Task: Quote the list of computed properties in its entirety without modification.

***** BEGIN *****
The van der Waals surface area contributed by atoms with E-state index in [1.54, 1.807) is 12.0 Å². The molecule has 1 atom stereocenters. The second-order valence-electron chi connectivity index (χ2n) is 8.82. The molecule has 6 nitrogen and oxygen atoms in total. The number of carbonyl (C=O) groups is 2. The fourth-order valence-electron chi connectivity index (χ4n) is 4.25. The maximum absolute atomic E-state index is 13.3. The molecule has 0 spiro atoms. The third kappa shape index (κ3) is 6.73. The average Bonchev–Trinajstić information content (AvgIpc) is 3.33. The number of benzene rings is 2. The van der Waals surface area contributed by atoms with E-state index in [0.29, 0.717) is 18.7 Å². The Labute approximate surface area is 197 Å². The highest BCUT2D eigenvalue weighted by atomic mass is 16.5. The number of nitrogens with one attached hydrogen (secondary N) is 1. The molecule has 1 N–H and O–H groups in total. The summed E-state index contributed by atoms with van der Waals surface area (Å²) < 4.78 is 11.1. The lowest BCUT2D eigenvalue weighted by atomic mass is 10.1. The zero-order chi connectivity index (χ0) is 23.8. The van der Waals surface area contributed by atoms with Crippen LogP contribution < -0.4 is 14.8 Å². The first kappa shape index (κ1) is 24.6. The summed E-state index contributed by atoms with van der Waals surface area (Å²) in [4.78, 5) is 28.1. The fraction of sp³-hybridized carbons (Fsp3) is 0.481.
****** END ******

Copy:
The van der Waals surface area contributed by atoms with E-state index in [1.54, 1.807) is 12.0 Å². The molecule has 1 atom stereocenters. The second-order valence-electron chi connectivity index (χ2n) is 8.82. The molecule has 6 nitrogen and oxygen atoms in total. The number of carbonyl (C=O) groups is 2. The fourth-order valence-electron chi connectivity index (χ4n) is 4.25. The maximum absolute atomic E-state index is 13.3. The molecule has 0 spiro atoms. The third kappa shape index (κ3) is 6.73. The average Bonchev–Trinajstić information content (AvgIpc) is 3.33. The number of benzene rings is 2. The van der Waals surface area contributed by atoms with E-state index in [0.29, 0.717) is 18.7 Å². The Labute approximate surface area is 197 Å². The highest BCUT2D eigenvalue weighted by atomic mass is 16.5. The number of nitrogens with one attached hydrogen (secondary N) is 1. The molecule has 1 N–H and O–H groups in total. The summed E-state index contributed by atoms with van der Waals surface area (Å²) < 4.78 is 11.1. The lowest BCUT2D eigenvalue weighted by atomic mass is 10.1. The zero-order chi connectivity index (χ0) is 23.8. The van der Waals surface area contributed by atoms with Crippen LogP contribution < -0.4 is 14.8 Å². The first kappa shape index (κ1) is 24.6. The summed E-state index contributed by atoms with van der Waals surface area (Å²) in [4.78, 5) is 28.1. The fraction of sp³-hybridized carbons (Fsp3) is 0.481.